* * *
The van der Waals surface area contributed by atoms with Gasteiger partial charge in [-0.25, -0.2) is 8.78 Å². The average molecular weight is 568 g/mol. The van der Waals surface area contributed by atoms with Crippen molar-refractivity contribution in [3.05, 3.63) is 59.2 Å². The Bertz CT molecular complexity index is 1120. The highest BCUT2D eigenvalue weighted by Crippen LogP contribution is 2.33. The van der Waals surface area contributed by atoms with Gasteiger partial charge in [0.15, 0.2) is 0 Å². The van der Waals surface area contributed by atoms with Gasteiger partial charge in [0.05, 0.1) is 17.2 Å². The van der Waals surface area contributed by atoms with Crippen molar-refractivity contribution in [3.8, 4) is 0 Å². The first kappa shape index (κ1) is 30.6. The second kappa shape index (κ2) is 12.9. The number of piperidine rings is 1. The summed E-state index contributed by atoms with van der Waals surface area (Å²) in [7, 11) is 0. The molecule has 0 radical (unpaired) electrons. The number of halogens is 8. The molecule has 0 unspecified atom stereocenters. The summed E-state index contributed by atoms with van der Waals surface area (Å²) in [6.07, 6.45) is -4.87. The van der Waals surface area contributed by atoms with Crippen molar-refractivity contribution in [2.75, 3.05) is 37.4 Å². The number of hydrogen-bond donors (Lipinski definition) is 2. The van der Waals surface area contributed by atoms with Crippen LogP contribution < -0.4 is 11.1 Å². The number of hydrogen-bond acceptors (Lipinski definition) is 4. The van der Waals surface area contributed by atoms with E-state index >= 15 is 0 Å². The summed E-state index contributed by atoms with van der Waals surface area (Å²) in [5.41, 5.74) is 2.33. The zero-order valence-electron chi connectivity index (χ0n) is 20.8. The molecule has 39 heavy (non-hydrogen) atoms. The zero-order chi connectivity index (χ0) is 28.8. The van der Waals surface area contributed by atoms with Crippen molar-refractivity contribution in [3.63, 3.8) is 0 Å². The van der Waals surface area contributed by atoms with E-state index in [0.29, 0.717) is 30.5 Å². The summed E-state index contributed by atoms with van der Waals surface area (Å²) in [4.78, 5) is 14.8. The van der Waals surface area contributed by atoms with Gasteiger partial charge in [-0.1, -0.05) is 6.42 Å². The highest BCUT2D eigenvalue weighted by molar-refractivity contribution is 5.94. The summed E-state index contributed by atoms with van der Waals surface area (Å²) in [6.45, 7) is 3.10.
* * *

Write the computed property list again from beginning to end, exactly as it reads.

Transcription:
The van der Waals surface area contributed by atoms with Gasteiger partial charge in [-0.25, -0.2) is 8.78 Å². The average molecular weight is 568 g/mol. The van der Waals surface area contributed by atoms with Crippen molar-refractivity contribution in [3.05, 3.63) is 59.2 Å². The Bertz CT molecular complexity index is 1120. The highest BCUT2D eigenvalue weighted by Crippen LogP contribution is 2.33. The van der Waals surface area contributed by atoms with Gasteiger partial charge in [0.15, 0.2) is 0 Å². The van der Waals surface area contributed by atoms with Gasteiger partial charge in [0.05, 0.1) is 17.2 Å². The van der Waals surface area contributed by atoms with Crippen molar-refractivity contribution in [3.8, 4) is 0 Å². The first kappa shape index (κ1) is 30.6. The second kappa shape index (κ2) is 12.9. The number of piperidine rings is 1. The summed E-state index contributed by atoms with van der Waals surface area (Å²) in [7, 11) is 0. The molecule has 0 radical (unpaired) electrons. The number of halogens is 8. The molecule has 0 unspecified atom stereocenters. The summed E-state index contributed by atoms with van der Waals surface area (Å²) in [6.07, 6.45) is -4.87. The van der Waals surface area contributed by atoms with Crippen molar-refractivity contribution in [2.75, 3.05) is 37.4 Å². The number of hydrogen-bond donors (Lipinski definition) is 2. The van der Waals surface area contributed by atoms with Crippen LogP contribution < -0.4 is 11.1 Å². The number of hydrogen-bond acceptors (Lipinski definition) is 4. The van der Waals surface area contributed by atoms with E-state index >= 15 is 0 Å². The summed E-state index contributed by atoms with van der Waals surface area (Å²) in [5.41, 5.74) is 2.33. The zero-order valence-electron chi connectivity index (χ0n) is 20.8. The molecule has 39 heavy (non-hydrogen) atoms. The zero-order chi connectivity index (χ0) is 28.8. The van der Waals surface area contributed by atoms with Crippen molar-refractivity contribution in [3.63, 3.8) is 0 Å². The van der Waals surface area contributed by atoms with E-state index in [0.29, 0.717) is 30.5 Å². The summed E-state index contributed by atoms with van der Waals surface area (Å²) in [4.78, 5) is 14.8. The van der Waals surface area contributed by atoms with Gasteiger partial charge in [-0.1, -0.05) is 6.42 Å². The highest BCUT2D eigenvalue weighted by molar-refractivity contribution is 5.94. The summed E-state index contributed by atoms with van der Waals surface area (Å²) in [6.45, 7) is 3.10.